If there is one thing we know for sure about the Slenderman (the subject of my previous article), it’s when it was created. It all began in early June 2009, specifically on the 10th of the month. Using the alias of “Victor Surge,” and prompted by a then-new competition launched by the folks behind the Something Awful website to create images of a supernatural variety, Knudsen set out to do his best. He achieved precisely that – and much more, too. Knudsen secured a pair of black-and-white-photos – B&W so very often provokes an atmospheric and unsettling vibe – and digitally altered them. In other words, he inserted into the pictures a grim, tall, thin monster in a suit. In a black suit. Knudsen then uploaded his pair of carefully and skillfully manipulated images to the forum section of Something Awful. The Slenderman was “born.” That all begs a good question: how come, despite all of the above information, people claim to have seen the Slenderman in pre-2009 situations?
Robin Swope, the author of Slenderman: From Fiction to Fact – and who I interviewed for my new The Slenderman Mysteries book – firmly believes that when Eric Knudsen created the Slenderman, “…he subconsciously tapped into an overarching archetype that was already there.” Robin may well be right on target, as I have more than a few earlier cases on file. Jenny White Coleman echoes the words of Robin Swope: “‘The Tall Man’ and reports thereof have been around since early Irish and German mythology found a place in art and written word: Fear Dubh and Der Grossman, respectively.”
In 2001, a man named Mike Johnson saw something eerily like the Slenderman on England’s Cannock Chase. While in a strange, altered state of mind, Mike encountered a figure that was not just tall, but too massive for a human – somewhere in the region of nine feet. The entity was dressed in a dark gray-colored outfit that fitted him, or it, tightly. The thing’s head was bald and elongated, and his neck was incredibly long. As for the arms of the entity, they reached past his knees. What was particularly odd was the fact that Johnson could not make out the face of the thing. It was as if there was no face – or that it was somehow blurred. That’s almost a perfect description of the Slenderman (the tentacles aside).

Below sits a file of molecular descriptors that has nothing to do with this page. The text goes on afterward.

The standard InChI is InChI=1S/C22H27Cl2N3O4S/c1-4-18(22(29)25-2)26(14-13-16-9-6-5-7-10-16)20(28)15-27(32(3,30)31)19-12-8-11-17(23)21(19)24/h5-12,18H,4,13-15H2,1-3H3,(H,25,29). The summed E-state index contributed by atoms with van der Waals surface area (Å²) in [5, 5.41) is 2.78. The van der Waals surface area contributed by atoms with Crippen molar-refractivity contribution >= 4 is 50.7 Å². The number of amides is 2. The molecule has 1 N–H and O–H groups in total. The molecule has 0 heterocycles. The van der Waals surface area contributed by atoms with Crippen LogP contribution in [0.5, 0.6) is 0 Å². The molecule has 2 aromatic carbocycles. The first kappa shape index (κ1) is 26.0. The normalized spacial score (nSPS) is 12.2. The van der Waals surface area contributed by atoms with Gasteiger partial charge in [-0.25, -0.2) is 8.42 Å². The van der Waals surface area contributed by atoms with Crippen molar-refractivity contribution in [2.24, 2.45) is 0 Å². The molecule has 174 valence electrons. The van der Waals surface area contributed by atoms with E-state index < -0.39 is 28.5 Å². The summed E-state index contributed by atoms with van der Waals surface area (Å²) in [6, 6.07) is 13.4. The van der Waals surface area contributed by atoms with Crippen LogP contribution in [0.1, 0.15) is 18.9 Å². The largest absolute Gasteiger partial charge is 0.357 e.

David Weatherly (the author of Black Eyed Children and others) generously shared with me several pre-2009 cases from his files. In 2004, a man named Matt told David that he had been plagued by a tall, thin figure in Ohio woods as a child – 2004 being long before Eric Knudsen’s Slenderman ever became a definitive phenomenon, and equally long before the term “Slenderman” was created. Matt related to David: “I know that I saw it. I remember having horrible dreams for the longest time but my parents kept telling me I was just having nightmares and there really wasn’t anything out there. But he was; I know that he was out there every night for a whole summer. He was always standing in the trees at the back of the yard.”
Janet – another of David Weatherly’s sources – told him a disturbing story. Janet grew up in rural Virginia and, it’s fair to say, she is someone who has been menaced by the Slenderman to a significant degree.. Interestingly, just like Matt and so many others who have encountered the Slenderman, the home in which Janet grew up was dominated by trees – indeed, behind the house was a large area of thick woodland.
Janet’s experiences began when she was a child. She says: “Over the years, I’ve seen glimpses of him, or it. It’s a very, very tall man and his arms are impossibly long. I’ve never seen a face, just glimpses of his head, which I can tell is bald. I’ve always felt as if it’s just waiting for me to come outside, to see it closer and find out what it is. I think that’s what it wants, but I don’t think I would ever come back if I went out there.”
These pre-Knudsen cases are just the tip of the iceberg. Yes, the Slenderman was officially created in 2009. But, it has a history that goes back much, much longer…